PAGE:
Trial of his life
Time has repaired Lewis’s good name, but it has done nothing to heal the families of Richard Lollar and Jacinth Baker.
“It’s like it happened yesterday,” said Cindy Lollar-Owens, Richard’s aunt. “He was like one of my children.”
When Lewis and the Ravens reached the Super Bowl the January after his murder trial, both families were put through the emotional wringer, the confetti falling on Lewis as he celebrated the pinnacle of his career while the victims’ families were being besieged by media looking for their sides of the story. Lewis’s retirement and the Ravens’ playoff run has created an imperfect storm, dragging the painful memories up again for the victims.
“I think it’s more sad because it’s being brought back out into the spotlight,” Lollar-Owens said. “We never forgot about it. Some family members talk about him, some of them don’t. Everybody handles death differently, but just the way it happened, it’s just sad.”
In 2001, Lollar-Owens went to Tampa for Super Bowl XXXV to protest. She took the trip alone, armed with only flyers and pictures of her nephew, and an easel to hoist.
“A great big ol’ easel,” she said. “Bigger than me.”
She doesn’t see herself making a trip to New Orleans this time if the Ravens again reach football’s biggest stage.
She’s read countless stories about Lewis since the incident. Each one paints a different portrait of him.
“It’s so many different stories it’s hard to say what’s the truth and what’s not the truth,” she said. She said she met Lewis.
“He just said how sorry he was and that his attorney was telling him he couldn’t say anything,” she said. “He couldn’t apologize or anything.”
Now she wants to be able to move on.
“I don’t want to just harbor all this forever,” she said. “I mean, what good is it going to do. It’s like a pie. You cut it in three parts, you’ve got a third that believe he did it, another third that don’t believe, then you’ve got another third that don’t give a damn.
“So what do you do? You go on with your life and try to think about the good things. I want to remember my nephew as Richard Lollar, the barber. I do not want to remember Richard as being murdered.”
Should she ever speak to Lewis again, she said she has two requests.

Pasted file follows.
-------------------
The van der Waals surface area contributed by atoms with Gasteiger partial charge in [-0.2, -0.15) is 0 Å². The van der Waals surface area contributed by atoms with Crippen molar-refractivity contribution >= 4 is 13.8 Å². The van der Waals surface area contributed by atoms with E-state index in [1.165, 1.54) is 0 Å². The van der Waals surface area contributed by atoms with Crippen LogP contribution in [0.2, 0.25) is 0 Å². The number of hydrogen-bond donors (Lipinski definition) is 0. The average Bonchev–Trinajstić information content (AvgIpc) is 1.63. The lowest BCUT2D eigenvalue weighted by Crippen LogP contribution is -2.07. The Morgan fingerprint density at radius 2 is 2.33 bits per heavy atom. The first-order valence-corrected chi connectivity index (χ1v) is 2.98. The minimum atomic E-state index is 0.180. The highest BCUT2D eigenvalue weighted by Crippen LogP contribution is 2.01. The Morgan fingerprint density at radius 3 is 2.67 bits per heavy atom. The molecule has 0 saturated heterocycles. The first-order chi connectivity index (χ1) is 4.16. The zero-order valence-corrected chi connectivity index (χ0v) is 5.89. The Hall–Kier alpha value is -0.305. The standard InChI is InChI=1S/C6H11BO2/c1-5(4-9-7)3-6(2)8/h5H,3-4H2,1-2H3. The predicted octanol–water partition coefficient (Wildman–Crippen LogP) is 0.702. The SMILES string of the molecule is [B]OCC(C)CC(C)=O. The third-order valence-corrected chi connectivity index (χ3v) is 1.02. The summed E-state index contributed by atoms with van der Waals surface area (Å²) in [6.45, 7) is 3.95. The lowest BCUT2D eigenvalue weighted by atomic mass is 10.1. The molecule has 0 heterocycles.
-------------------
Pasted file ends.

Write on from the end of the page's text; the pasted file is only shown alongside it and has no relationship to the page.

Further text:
“My nephew has a headstone and when I go and visit my nephew’s grave, I do not like bending down and looking down at his grave,” she said. “I would like to be able to stand up and look at him. Also, I would like to get a building, get it lavished and have it in his name — Richard Lollar’s barbershop. I want to remember my nephew as Richard Lollar, the magnificent barber. That would be my closure.”
Always moving forward
Without question, Lewis will be commemorated with a bust in Canton, Ohio. With the deaths of former owner Art Modell, along with family members of both defensive lineman Pernell McPhee and wide receiver Torrey Smith, the Ravens’ season was already emotionally charged, but when Lewis announced this month he would retire, it gave the season a different purpose.
“We know this is the last ride for Ray,” said defensive back Corey Graham. “It’s big. I know for me as a defender, it means a lot. I’m out there with him, an opportunity to play with him probably the last time ever, and you don’t want to be the guy to let him down.”
A player synonymous with the franchise will walk away from the game, and an era in Ravens football will come to an end. Lewis will be one of the greatest players the NFL has ever seen. He will be remembered for everything he’s accomplished on the football field, but not completely defined by it. He will be far removed from the tragedy 13 years ago.
“At the end of the day, all of our eyes will close one day,” Lewis said. “When they do, my only job is to hear those two famous words from God himself, and that’s, ‘Well done.’ Success is one thing; I’ve always believed impact is another. To go out in the communities and change someone’s life, I believe that’s what all of our jobs should be one day.
“It’s not to compete against nobody in this. It’s not to make somebody feel bad or make somebody relive this or relive that. It’s to teach someone how to move forward. No matter what you go through in life, you have to find out a different way how to move forward.”
Julian Benbow can be reached at firstname.lastname@example.org.